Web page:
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Saturday, August 1, 2020

Navy vet studies ways to repel invaders

URI student assesses pathogen that kills a damaging invasive plant
URI student Crystal Lavin collects leaf samples from invasive swallowwort plants. (Photo by Todd McLeish)
URI student Crystal Lavin collects leaf samples from invasive
swallowwort plants. (Photo by Todd McLeish)
The biggest difference between Crystal Lavin’s four years in the U.S. Navy – mostly spent standing guard at a military base in Naples, Italy – and her summer research experience at the University of Rhode Island has been her attitude about asking questions.

“In the military, everything is pretty straightforward, and you don’t question anything. But now, being in the science field, I ask questions 24/7 and it’s encouraged,” said Lavin. “This research project has been a totally new experience.”

A rising junior majoring in environmental science and management, Lavin is spending the summer studying a little-known pathogen that has been reported to kill an invasive plant called swallowwort, which takes over fields and outcompetes native plants. 

Swallowwort is also deadly to monarch butterfly caterpillars when adult monarchs mistake it for their preferred host plant, milkweed, and lay their eggs on the invader instead.

“The goal is to see if we can isolate the pathogen and then extract the DNA to identify it. To do this, I take samples from the field, bring them to the lab, and put them in moisture chambers and growth chambers to encourage the pathogen to grow,” she said,

Black Swallow-wort flowers and leaves
Swallowwort (Massachusetts Audubon photo)
“I’m also surveying different locations, looking for the pathogen to see whether it’s mostly found on swallowwort in sunny areas or shady areas or the edge of the forest.”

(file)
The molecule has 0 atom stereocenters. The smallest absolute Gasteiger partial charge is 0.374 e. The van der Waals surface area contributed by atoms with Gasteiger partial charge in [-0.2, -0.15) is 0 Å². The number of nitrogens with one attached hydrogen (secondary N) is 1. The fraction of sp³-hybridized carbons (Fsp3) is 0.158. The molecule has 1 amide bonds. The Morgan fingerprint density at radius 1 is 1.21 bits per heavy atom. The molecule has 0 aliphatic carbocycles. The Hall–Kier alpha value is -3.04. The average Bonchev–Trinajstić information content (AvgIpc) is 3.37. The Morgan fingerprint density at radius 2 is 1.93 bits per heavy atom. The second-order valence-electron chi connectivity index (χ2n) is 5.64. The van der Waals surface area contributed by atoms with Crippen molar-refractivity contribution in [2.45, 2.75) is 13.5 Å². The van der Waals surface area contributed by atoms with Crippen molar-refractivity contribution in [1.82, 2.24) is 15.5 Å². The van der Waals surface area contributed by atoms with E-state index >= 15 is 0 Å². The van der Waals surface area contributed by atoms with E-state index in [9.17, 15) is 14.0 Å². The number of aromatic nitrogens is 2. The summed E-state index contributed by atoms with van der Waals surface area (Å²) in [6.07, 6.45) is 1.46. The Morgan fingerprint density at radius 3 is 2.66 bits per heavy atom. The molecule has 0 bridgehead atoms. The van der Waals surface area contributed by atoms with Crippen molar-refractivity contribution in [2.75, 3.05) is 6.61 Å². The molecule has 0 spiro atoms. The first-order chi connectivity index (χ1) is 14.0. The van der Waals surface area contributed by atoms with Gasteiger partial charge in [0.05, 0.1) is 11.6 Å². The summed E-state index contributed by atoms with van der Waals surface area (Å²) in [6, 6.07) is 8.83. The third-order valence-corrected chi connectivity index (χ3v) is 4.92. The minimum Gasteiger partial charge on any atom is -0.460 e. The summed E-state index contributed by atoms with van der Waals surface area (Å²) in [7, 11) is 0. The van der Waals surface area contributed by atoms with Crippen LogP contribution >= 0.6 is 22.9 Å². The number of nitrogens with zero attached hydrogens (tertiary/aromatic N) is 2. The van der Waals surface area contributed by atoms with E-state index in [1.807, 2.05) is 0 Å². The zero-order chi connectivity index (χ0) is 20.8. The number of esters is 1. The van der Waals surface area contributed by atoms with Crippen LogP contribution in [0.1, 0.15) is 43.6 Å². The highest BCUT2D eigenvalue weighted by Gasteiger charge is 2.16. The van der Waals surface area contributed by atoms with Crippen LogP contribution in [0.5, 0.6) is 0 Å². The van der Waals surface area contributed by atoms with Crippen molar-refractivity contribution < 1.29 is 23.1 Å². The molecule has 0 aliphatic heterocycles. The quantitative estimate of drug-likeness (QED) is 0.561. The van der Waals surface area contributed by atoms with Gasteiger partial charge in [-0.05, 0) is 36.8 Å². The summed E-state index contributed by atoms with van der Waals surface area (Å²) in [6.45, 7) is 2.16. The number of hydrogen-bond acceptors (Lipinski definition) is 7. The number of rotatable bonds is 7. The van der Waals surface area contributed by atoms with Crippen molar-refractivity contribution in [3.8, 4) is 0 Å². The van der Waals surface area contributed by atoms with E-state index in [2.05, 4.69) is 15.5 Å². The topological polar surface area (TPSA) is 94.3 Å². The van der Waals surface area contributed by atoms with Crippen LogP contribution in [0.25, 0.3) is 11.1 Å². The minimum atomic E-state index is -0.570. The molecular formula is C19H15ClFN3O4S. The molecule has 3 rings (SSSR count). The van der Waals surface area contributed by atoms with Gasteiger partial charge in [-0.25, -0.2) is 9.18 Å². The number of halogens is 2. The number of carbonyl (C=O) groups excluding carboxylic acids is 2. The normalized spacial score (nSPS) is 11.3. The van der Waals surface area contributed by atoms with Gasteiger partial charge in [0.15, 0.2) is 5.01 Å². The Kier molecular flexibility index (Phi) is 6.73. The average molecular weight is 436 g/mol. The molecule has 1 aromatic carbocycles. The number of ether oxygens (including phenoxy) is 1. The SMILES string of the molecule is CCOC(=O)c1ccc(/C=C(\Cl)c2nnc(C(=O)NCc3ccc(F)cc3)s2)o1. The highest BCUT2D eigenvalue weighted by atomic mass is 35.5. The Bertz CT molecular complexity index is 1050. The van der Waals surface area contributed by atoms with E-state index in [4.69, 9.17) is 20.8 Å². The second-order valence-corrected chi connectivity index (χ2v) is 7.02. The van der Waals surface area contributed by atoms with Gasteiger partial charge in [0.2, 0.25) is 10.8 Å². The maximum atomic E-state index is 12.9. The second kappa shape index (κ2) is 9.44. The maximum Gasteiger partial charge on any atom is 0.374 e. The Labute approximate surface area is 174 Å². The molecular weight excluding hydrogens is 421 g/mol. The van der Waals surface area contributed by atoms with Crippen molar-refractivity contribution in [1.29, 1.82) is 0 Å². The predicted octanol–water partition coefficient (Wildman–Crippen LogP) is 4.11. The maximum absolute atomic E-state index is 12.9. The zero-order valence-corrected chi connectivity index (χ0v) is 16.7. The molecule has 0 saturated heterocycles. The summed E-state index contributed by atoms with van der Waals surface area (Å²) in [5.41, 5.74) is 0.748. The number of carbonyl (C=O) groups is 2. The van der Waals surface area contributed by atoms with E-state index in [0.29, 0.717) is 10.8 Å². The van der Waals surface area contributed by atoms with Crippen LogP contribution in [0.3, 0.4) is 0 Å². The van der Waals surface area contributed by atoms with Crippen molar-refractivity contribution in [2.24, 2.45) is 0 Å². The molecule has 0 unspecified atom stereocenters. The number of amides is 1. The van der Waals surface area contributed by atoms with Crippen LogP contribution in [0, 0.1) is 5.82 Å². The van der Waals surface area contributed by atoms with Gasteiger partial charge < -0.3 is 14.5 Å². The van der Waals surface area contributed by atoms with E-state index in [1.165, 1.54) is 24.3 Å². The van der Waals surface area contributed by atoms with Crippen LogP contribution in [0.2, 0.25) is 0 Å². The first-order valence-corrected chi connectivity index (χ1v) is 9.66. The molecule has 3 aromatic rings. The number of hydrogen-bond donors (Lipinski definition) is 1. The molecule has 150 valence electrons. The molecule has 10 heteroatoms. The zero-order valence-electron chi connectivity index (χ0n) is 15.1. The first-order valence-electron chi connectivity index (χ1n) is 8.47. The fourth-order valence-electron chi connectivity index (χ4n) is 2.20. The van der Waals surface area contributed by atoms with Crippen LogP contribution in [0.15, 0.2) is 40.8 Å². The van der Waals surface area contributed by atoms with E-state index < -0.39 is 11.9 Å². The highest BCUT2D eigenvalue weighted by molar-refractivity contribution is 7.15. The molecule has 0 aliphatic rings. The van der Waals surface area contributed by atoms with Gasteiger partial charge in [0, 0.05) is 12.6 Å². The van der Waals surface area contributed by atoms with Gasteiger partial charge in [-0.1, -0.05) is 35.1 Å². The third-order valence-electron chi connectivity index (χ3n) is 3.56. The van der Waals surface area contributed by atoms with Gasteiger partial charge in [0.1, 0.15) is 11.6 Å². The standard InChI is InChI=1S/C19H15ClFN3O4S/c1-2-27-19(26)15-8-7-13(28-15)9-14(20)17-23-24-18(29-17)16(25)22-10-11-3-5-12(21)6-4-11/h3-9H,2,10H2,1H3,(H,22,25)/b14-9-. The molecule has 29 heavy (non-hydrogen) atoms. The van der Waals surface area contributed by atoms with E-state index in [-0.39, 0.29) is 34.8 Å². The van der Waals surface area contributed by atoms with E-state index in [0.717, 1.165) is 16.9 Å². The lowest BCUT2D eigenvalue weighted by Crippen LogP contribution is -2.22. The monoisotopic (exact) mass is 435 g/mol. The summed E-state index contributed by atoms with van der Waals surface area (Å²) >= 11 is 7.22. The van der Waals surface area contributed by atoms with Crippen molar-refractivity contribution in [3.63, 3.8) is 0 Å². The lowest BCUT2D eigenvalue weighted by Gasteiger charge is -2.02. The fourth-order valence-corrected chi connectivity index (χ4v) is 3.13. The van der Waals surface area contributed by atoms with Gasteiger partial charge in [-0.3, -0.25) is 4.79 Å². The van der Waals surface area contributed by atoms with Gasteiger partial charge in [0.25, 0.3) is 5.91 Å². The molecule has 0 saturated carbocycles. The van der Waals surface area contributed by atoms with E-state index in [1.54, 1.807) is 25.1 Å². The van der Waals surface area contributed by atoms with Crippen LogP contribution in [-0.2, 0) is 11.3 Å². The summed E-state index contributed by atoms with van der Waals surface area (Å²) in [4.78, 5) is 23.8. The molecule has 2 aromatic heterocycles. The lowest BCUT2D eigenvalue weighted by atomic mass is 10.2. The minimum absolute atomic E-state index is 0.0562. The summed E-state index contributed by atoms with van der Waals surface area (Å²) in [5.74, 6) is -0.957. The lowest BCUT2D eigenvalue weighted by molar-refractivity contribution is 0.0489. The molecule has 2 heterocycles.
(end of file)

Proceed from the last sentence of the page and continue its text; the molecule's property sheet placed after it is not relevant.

The pathogen is a kind of fungus that appears in several forms and was discovered in Rhode Island in 2018 and investigated last summer by fellow URI student Lexi Johnson. 

If it can be determined under what conditions it grows best, perhaps scientists can use it as a management tool against invasive swallowworts.

At South Farm Preserve in Charlestown, Lavin explored the property to collect samples, identify the areas where the pathogen was most prevalent, and note in what stage of growth it was found. She placed selected leaves in plastic bags, made notes about each sample, and returned them to the URI Biocontrol Lab for further study.

“We don’t know where the pathogen came from, but it has the potential to kill swallowwort, and that’s a good thing,” she said. “And it could aid in mitigating it.”

Lavin’s summer research is partially supported by the URI Coastal Fellows Program, a unique initiative designed to involve undergraduate students in addressing current environmental problems. Now in its 24th year, the program pairs students with a mentor and research staff to help them gain skills relevant to their academic major and future occupations.

“I love that the Coastal Fellows Program allows someone with little experience to jump into a job that is all experience,” she said. “I’m getting field experience, lab experience, and I’m even doing outreach with farmers. It’s one of the reasons why I chose this project. It’s 100 times better than standing post (in the Navy).”

But were it not for her military experience, she may not even be a Coastal Fellow. Her interest in studying environmental science was sparked while standing guard in Italy and observing a distant trash fire raining ash down around the area.

“It got me thinking about how it was affecting wildlife,” she said. “It triggered my interest in learning more about how we’re affecting our planet, our atmosphere and the overall environment and what we can do to reduce our impact.”

With two years to go before graduating from URI, Lavin isn’t sure yet what her future holds, but she enjoys the idea of working to restore degraded habitats.

“Working in the field on this project has got me interested in learning more about plant pathology, so maybe I’ll do something with plant science, too,” she said. “Maybe I’ll end up getting a graduate degree. I’ll cross that bridge when I get to it. I’m leaving my options open.”